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RealNetworks inks another wireless deal

The streaming media company will provide software for delivering video and audio to Ericsson mobile devices, the latest sign of momentum for Real in the wireless industry.

RealNetworks has signed a deal to provide technology for delivering audio and video content to Ericsson Mobile devices, in the latest sign of momentum for the streaming media provider in the wireless industry.

Ericsson on Wednesday said it has licensed RealNetworks' media engine and codecs for use in its mobile devices. Ericsson had previously licensed RealNetworks' Helix server software for use in backend systems for delivering video and audio over wireless networks.

The deal comes as RealNetworks aggressively courts wireless device makers and service providers in a bid to shore up its flagging server software business. In addition to Ericsson, the company has signed deals to provide streaming media technology for wireless service providers and device makers including AT&T Wireless, Motorola, Vodofone and Nokia.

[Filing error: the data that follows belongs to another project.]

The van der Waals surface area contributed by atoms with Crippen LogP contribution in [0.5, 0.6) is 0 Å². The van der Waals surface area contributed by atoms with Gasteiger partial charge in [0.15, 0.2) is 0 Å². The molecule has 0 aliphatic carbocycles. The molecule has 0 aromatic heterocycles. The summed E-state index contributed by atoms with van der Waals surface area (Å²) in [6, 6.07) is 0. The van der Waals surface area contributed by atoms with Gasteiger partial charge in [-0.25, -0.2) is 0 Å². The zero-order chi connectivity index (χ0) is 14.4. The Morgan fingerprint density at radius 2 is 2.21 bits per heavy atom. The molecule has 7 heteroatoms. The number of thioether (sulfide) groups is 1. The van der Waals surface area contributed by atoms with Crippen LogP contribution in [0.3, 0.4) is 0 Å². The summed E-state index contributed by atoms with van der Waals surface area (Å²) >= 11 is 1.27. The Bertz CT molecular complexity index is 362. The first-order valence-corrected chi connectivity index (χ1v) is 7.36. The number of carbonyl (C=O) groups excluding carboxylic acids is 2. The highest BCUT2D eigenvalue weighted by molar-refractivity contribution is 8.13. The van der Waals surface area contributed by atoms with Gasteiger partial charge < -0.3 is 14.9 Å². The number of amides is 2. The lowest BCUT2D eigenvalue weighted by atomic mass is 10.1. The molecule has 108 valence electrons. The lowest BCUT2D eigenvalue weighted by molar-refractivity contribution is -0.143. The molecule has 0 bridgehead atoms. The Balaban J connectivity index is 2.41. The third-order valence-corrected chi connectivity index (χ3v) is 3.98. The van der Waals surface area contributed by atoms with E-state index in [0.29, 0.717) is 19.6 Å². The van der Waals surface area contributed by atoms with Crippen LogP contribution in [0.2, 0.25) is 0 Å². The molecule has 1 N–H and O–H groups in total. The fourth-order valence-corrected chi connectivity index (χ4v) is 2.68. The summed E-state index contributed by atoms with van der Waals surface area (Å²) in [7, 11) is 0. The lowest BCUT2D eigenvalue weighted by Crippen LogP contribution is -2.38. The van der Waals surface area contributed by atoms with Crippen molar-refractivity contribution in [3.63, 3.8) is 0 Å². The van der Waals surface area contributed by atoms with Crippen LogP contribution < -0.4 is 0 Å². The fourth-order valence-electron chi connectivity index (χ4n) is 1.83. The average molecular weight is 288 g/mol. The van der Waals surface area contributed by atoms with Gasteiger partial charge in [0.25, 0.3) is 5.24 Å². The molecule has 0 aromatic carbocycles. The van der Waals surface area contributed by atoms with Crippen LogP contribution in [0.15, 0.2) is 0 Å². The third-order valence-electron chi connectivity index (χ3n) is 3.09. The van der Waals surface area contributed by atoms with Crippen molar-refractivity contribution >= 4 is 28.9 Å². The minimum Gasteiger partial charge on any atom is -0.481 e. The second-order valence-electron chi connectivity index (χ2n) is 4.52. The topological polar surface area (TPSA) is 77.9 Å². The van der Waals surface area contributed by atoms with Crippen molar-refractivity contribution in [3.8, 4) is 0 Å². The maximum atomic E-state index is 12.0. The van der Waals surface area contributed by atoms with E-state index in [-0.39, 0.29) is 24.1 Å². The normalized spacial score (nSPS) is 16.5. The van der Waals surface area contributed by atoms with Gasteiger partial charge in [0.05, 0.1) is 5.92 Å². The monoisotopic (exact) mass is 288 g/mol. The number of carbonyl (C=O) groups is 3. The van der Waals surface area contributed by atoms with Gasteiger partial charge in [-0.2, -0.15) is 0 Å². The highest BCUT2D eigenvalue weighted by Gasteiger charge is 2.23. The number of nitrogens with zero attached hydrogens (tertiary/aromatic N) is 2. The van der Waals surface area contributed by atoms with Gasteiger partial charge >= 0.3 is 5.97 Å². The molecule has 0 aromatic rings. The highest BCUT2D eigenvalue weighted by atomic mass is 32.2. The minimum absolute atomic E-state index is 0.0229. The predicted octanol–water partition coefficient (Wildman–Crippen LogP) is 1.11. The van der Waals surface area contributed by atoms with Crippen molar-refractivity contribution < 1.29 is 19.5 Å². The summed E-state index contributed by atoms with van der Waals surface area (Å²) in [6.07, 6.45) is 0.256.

"I see this as incremental momentum," said Phil Leigh, senior analyst at Tampa, Fla.-based research firm Inside Digital Media. "Ericsson isn't as big as Nokia, but it's still a major player in wireless."

Delivering video and audio to wireless devices is seen as a boon for carriers, which can bill more for such services. But the market is so far unproven and faces potential hurdles over quality and cost. Video especially will rely on new, high-speed wireless data networks known as 3G that are coming online in Asia, but have barely begun to be launched in the United States and Europe.

Wireless has become more important to RealNetworks as it faces increased competition on the PC, primarily from Microsoft. Fighting back, RealNetworks last year unveiled its Helix server and client products, which support streaming files encoded in multiple formats, including Microsoft's Windows Media, Apple Computer's QuickTime and industry standard MPEG-4 (Moving Picture Experts Group), among others. Most other competing products do not support competitors' technology.

Microsoft and Apple also have been pushing to win adoption for their streaming technologies off the desktop, but neither has made as deep inroads as RealNetworks. Apple last year signed a deal with Japan's NTT DoCoMo to support Quicktime, while Microsoft has gained some support for Windows Media on wireless devices that use its Windows CE and Smartphone operating systems.

The Helix client "enables manufacturers with easy access to the most flexible solution for creating compelling audio and video functionality suited to their unique customer and product requirements," said a statement from Nagesh Pabbisetty, RealNetworks vice president of consumer products and support.